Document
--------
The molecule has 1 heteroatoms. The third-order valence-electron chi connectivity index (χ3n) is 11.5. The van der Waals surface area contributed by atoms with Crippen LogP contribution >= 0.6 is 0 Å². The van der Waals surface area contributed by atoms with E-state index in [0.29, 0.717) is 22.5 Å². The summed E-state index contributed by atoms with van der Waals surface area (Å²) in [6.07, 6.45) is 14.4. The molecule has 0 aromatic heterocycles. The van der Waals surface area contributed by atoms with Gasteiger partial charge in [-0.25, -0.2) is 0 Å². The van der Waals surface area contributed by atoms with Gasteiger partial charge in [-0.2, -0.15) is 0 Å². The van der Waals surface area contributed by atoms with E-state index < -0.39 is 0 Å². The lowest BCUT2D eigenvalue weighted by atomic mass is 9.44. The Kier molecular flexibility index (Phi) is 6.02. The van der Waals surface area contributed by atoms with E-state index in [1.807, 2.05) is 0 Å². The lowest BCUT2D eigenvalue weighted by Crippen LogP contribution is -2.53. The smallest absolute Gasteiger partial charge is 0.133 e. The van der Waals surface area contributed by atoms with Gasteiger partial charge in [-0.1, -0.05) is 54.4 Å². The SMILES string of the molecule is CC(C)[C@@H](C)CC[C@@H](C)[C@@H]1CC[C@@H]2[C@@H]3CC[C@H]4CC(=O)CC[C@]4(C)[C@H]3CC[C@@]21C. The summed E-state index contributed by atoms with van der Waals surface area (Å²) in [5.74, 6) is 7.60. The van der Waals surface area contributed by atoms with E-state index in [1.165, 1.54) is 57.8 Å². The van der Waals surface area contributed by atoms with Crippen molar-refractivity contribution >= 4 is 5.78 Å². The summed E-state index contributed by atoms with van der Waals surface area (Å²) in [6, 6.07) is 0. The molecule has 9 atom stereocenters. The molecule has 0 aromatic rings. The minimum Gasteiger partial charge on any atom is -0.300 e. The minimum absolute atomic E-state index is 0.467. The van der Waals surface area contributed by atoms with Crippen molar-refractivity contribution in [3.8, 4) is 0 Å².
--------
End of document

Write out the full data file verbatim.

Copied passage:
The molecule has 1 heteroatoms. The third-order valence-electron chi connectivity index (χ3n) is 11.5. The van der Waals surface area contributed by atoms with Crippen LogP contribution >= 0.6 is 0 Å². The van der Waals surface area contributed by atoms with E-state index in [0.29, 0.717) is 22.5 Å². The summed E-state index contributed by atoms with van der Waals surface area (Å²) in [6.07, 6.45) is 14.4. The molecule has 0 aromatic heterocycles. The van der Waals surface area contributed by atoms with Gasteiger partial charge in [-0.25, -0.2) is 0 Å². The van der Waals surface area contributed by atoms with Gasteiger partial charge in [-0.2, -0.15) is 0 Å². The van der Waals surface area contributed by atoms with E-state index < -0.39 is 0 Å². The lowest BCUT2D eigenvalue weighted by atomic mass is 9.44. The Kier molecular flexibility index (Phi) is 6.02. The van der Waals surface area contributed by atoms with E-state index in [1.807, 2.05) is 0 Å². The lowest BCUT2D eigenvalue weighted by Crippen LogP contribution is -2.53. The smallest absolute Gasteiger partial charge is 0.133 e. The van der Waals surface area contributed by atoms with Gasteiger partial charge in [-0.1, -0.05) is 54.4 Å². The SMILES string of the molecule is CC(C)[C@@H](C)CC[C@@H](C)[C@@H]1CC[C@@H]2[C@@H]3CC[C@H]4CC(=O)CC[C@]4(C)[C@H]3CC[C@@]21C. The summed E-state index contributed by atoms with van der Waals surface area (Å²) in [5.74, 6) is 7.60. The van der Waals surface area contributed by atoms with E-state index in [1.165, 1.54) is 57.8 Å². The van der Waals surface area contributed by atoms with Crippen molar-refractivity contribution >= 4 is 5.78 Å². The summed E-state index contributed by atoms with van der Waals surface area (Å²) in [6, 6.07) is 0. The molecule has 9 atom stereocenters. The molecule has 0 aromatic rings. The minimum Gasteiger partial charge on any atom is -0.300 e. The minimum absolute atomic E-state index is 0.467. The van der Waals surface area contributed by atoms with Crippen molar-refractivity contribution in [3.8, 4) is 0 Å².